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Barnes Wallis and the Christ's Hospital bursary fund

Mary, the daughter of Barnes Wallis, the inventor of the bouncing bomb, tells the story of how her father created a bursary for the children of RAF personnel killed in service.

This bursary, or scholarship fund, was used to send children to the same school that Wallis went to as a boy: Christ’s Hospital in West Sussex.

From the 133 men who set out on the Dambuster raid of May 16/17, 1943, 56 did not return. 53 of these were killed and three were taken prisoner, though immediately after the raid, they were also presumed dead. This high rate of attrition deeply affected Barnes Wallis, who felt a high degree of responsibility for the loss of life.

"One of the most important outcomes of the dams raid for my father," says Mary Stopes Roe.

 

"It was the loss of life. He was desolated, absolutely desolated by that. He never got over it."

 

So when, after the war, Wallis was given £10,000 as an 'Inventors Award', he would not accept it.

Mary says, "My father said: 'I will not touch the money, it is blood money.' He has a little quote from the Bible. The quote is from David: 'Is not this the blood of the men who went in jeopardy of their lives'."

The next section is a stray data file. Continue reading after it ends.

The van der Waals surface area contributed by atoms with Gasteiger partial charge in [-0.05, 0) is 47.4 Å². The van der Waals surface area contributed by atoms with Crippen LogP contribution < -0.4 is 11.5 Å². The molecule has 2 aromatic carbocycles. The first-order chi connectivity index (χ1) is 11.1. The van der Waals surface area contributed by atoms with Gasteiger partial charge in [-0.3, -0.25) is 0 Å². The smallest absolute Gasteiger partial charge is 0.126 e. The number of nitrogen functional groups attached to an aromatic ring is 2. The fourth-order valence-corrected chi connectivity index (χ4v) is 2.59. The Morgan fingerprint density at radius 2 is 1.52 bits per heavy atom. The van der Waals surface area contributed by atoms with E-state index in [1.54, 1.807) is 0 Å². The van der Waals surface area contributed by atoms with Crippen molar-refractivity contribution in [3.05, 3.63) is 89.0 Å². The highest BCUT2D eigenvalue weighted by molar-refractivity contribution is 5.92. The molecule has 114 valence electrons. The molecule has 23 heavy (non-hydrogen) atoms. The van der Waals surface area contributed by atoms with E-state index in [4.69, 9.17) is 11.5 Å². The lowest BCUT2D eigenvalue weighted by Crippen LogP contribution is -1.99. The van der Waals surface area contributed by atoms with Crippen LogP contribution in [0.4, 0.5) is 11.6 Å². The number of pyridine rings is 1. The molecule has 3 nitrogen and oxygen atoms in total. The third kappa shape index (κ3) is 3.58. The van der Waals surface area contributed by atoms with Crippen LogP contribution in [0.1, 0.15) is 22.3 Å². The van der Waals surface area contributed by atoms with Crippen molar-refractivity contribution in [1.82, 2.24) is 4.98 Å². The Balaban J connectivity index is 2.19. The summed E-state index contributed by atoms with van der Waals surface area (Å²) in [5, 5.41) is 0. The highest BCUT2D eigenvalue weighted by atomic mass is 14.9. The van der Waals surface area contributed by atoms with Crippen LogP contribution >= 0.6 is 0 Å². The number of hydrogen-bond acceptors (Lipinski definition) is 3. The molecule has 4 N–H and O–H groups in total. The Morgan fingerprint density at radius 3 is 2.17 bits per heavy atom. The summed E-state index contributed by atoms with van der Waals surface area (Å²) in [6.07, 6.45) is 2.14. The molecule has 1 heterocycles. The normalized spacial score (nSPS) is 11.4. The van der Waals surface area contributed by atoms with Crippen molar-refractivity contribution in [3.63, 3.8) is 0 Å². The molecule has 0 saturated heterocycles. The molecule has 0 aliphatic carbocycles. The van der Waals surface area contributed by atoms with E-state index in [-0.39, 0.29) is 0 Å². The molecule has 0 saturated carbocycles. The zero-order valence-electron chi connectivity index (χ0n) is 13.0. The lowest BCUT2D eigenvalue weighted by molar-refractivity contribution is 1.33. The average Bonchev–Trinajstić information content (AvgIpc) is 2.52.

Mary says that:

"Somebody, I don't know who, suggested that he take it and give it to charity. So that's what he did. He put into a bursary, scholarship fund for children of, at the time, RAF serving personnel killed in service, to go to Christ's Hospital – everything paid for – for the duration of their school career. The RAF Benevolent Fund – which is a wonderful charitable institution and I have a great admiration for it – they pitched in I think the same amount of money into this bursary."

A trust was set up to administer the fund called the Christ's Hospital RAF Foundationer's Trust and more than 150 children – known as 'Foundationers' -have benefited from it since it began awarding scholarships in 1951.

Find out more about this and other charitable projects connected with Barnes Wallis.

This blog is dedicated to the memory of Pilot Officer Michael Fuller, a navigator and bomb aimer with 617 Squadron on the Dambuster raid, who was killed in action.

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